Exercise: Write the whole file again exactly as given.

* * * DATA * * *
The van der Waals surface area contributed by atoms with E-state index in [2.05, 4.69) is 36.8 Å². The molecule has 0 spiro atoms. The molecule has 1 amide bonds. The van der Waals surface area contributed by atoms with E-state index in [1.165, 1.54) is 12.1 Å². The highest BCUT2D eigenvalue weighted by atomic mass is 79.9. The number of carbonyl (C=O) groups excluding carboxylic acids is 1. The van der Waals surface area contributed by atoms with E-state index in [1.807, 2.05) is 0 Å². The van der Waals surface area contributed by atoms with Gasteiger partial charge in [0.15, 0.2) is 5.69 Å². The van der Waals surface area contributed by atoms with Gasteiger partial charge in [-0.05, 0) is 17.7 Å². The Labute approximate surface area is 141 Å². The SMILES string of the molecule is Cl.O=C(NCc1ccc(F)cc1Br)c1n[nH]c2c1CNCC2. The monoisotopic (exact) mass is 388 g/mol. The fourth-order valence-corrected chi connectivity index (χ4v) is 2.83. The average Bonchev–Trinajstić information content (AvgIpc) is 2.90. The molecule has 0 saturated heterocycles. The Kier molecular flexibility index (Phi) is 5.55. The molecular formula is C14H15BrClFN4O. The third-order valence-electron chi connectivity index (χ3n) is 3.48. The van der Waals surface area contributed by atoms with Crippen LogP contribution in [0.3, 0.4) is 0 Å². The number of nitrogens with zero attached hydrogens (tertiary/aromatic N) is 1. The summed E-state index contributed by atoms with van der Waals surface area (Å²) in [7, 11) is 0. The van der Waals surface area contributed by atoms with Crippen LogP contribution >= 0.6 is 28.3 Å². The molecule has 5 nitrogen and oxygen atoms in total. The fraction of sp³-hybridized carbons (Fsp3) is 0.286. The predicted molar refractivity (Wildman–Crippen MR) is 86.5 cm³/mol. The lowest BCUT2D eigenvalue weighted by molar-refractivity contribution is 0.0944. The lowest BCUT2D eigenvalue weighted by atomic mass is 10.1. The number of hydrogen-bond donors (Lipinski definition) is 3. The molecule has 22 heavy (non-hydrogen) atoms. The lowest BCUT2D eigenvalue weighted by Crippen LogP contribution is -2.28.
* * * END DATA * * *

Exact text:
The van der Waals surface area contributed by atoms with E-state index in [2.05, 4.69) is 36.8 Å². The molecule has 0 spiro atoms. The molecule has 1 amide bonds. The van der Waals surface area contributed by atoms with E-state index in [1.165, 1.54) is 12.1 Å². The highest BCUT2D eigenvalue weighted by atomic mass is 79.9. The number of carbonyl (C=O) groups excluding carboxylic acids is 1. The van der Waals surface area contributed by atoms with E-state index in [1.807, 2.05) is 0 Å². The van der Waals surface area contributed by atoms with Gasteiger partial charge in [0.15, 0.2) is 5.69 Å². The van der Waals surface area contributed by atoms with Gasteiger partial charge in [-0.05, 0) is 17.7 Å². The Labute approximate surface area is 141 Å². The SMILES string of the molecule is Cl.O=C(NCc1ccc(F)cc1Br)c1n[nH]c2c1CNCC2. The monoisotopic (exact) mass is 388 g/mol. The fourth-order valence-corrected chi connectivity index (χ4v) is 2.83. The average Bonchev–Trinajstić information content (AvgIpc) is 2.90. The molecule has 0 saturated heterocycles. The Kier molecular flexibility index (Phi) is 5.55. The molecular formula is C14H15BrClFN4O. The third-order valence-electron chi connectivity index (χ3n) is 3.48. The van der Waals surface area contributed by atoms with Crippen LogP contribution in [0.3, 0.4) is 0 Å². The number of nitrogens with zero attached hydrogens (tertiary/aromatic N) is 1. The summed E-state index contributed by atoms with van der Waals surface area (Å²) in [7, 11) is 0. The van der Waals surface area contributed by atoms with Crippen LogP contribution >= 0.6 is 28.3 Å². The molecule has 5 nitrogen and oxygen atoms in total. The fraction of sp³-hybridized carbons (Fsp3) is 0.286. The predicted molar refractivity (Wildman–Crippen MR) is 86.5 cm³/mol. The lowest BCUT2D eigenvalue weighted by molar-refractivity contribution is 0.0944. The lowest BCUT2D eigenvalue weighted by atomic mass is 10.1. The number of hydrogen-bond donors (Lipinski definition) is 3. The molecule has 22 heavy (non-hydrogen) atoms. The lowest BCUT2D eigenvalue weighted by Crippen LogP contribution is -2.28.